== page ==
Kim Townsend October 7, 201710:19 am

Dr BJ Epstein,
Supporting LGBTQ Families

BJ explained that she likes the term ‘queer’ finds it
inclusive and will use it here instead of keeping saying LGBTQ. She says sorry to people who don’t like it.

I am part of a two-Mum family. Between one and ten percent
of people are queer, and around 10% of those people have children. So there are a significant number of people interested in breastfeeding.

Results from a survery I did:

‘when I was in labour the midwife assumed my partner was my
sister’

People assuming the partner is male, referring to the
partner as ‘he’

People assuming the partner who didn’t have the baby is ‘the
man’

Just because a Dad is breastfeeding or chestfeeding does not
mean he is ‘the mother’

Would you ask a straight person the same questions you ask a
queer person?

Some common questions: ‘who’s the mother?’ ‘doesn’t your
child get confused about who you are?’ ‘who’s the father?’ ‘how do you
celebrate father’s day?’ ‘how did you make or get your child?’ ‘how did you decide which one of you would get pregnant?’ ‘what does your family think?’ ‘doesn’t your wife get jealous about your breastfeeding?’ ‘does your child get confused an latch on to your wife’s breast?’

Are these questions necessary, are there polite ways of
saying it?

Pronouns, titles, and terms:

Many women are happy with she, her etc. If you are unsure
you could ask people what pronouns they prefer. Some people use they and their.

Someone in my survey was not acknowledged as a gender fluid
person.

People refer to themselves as Dad, Mum, Dom (Dad and Mum
together), the nursing partner and the non-nursing partner. You can refer to people as partners, rather than picking out who is the Dad and who is the Mum.

In the breastfeeding support world – some people refer to us
as ‘mother supporters’ I prefer ‘peer supporter’ it’s not always the mother we are supporting.

Trans Men who have had to have surgery – many trans men say
they weren’t informed before their surgery that this may impact how they feed a child. Hormones can impact milk supply. These are issues we need to be aware of.

Depression is more common in the queer community – we need
to be aware of that as an issue.

Other issues to be aware of:

fertility treatment is very common, how do you breastfeed
through fertility treatment. There is a good facebook group for this.

Induced breastfeeding is possible in families with two sets
of breasts. Induced lactation is possible, there is a protocol, it’s good to be aware how this works when supporting people. There’s also non-induced lactation and that can happen.

Chest feeding is possible. As is two Dad families using
donated breastmilk.

Sensitive topics:

Getting pregnant, giving birth, breastfeeding raises
feelings for everyone. Certain issues affect queer families more.

Is feeding something that is only for women? For trans-men
that is a challenging thought – seen as something women can do but I identify as a man

Feelings of insecurity, jealousy, regarding getting pregnant
and feeding. It could be that one of the women in a two Mum family couldn’t get pregnant, tried but couldn’t.

Homophobia, transphobia, not being recognised as a family.
Being asked ‘where is the Dad’ things like that.

High rates of depression in queer families, post natal
depression

Lesbians generally have less money than other groups in
society. What does that mean for trying to raise a family

Children from previous relationships and custody issues.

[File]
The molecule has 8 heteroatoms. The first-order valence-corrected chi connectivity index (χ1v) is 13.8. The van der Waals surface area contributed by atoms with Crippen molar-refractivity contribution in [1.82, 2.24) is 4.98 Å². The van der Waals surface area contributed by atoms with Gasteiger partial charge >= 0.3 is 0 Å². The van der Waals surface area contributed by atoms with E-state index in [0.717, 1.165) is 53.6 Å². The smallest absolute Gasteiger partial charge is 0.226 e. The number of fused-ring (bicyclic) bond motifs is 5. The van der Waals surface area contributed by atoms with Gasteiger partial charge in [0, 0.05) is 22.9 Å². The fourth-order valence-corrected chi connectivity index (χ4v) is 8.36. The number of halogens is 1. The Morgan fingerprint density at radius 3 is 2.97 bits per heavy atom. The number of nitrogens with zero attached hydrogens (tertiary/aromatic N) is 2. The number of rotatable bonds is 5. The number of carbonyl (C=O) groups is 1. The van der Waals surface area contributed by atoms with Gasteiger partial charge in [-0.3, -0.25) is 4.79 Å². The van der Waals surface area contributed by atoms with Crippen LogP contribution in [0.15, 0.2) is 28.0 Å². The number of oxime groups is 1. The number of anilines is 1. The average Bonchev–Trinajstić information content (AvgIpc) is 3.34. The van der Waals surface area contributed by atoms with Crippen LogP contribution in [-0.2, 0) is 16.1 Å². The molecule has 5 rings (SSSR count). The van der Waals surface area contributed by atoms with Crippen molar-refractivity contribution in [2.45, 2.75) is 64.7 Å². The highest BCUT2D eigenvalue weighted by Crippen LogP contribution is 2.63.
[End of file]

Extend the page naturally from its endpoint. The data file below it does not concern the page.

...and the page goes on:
Could have a situation with a known donor – how much is the known sperm donor involved? Sometimes these things can go wrong, people go against agreements. Some people have a contract.

Simultaneous or closely consecutive pregnancies. Some people
want to get pregnant together. This can have an influence on giving birth and breastfeeding. Who is there to support the labour, what if one partner finds it easy to breastfeed and the other doesn’t?

Shared parental leave – how does that impact the
breastfeeding relationship.

To sum up – some suggestions from my survey

Ask questions but politely and respectfully

Don’t make assumptions

Listen, don’t talk over people

Treat everyone equally

Don’t judge people ‘it was constantly assumed I wouldn’t or shouldn’t breastfeed, I constantly had to fight to prove my
intelligence’

-Talk to both or all parents – sometimes there
are more than two people involved. We know that partner support is vital

Non birth mothers are mothers too if they choose
to use that term

Non birth parents may choose to nurse or feed

Bear in mind that in most cases queer families
have had to fight long hard battles to bring their children into the world, so will have thought a lot about how they want to feed their babies.

How queer parents meet one another – we have a
queer family network where I live. We get together once a month. If you know other families in similar situation you could ask if they want to meet.

Titles of books ‘the womanly art of breastfeeding’ is a title that might not appeal to everyone. You could say ‘this is a good book, just ignore the title’. Or just recommend something else.

Kim Townsend October 7, 20179:40 am

Amy Brown, Key Note
Speaker, Who really decides how we feed our babies?

This all started for me when I was doing my PhD, a few weeks
in I found out I was pregnant. By the time I was 28 I had 3 babies! I was 23 when I started my PhD and I had no idea – I just thought you either breastfed or bottle fed and that was it – not quite as simple as that!

Going along to baby groups Mums were telling me the same
things – I couldn’t breastfeeding because he fed too much, I didn’t have enough milk etc. So I went back to the academic literature which said that most women should be able to breastfeed. So what is going wrong?
Amy showed us a graph from the lancet, showing differences of breastfeeding rates between countries. As you can see people in Ghana have much better breastfeeding rates – perhaps because they need to breastfeed more than we do. So what’s going wrong here?

But Mums do actually want to breastfeeding, there’s lots of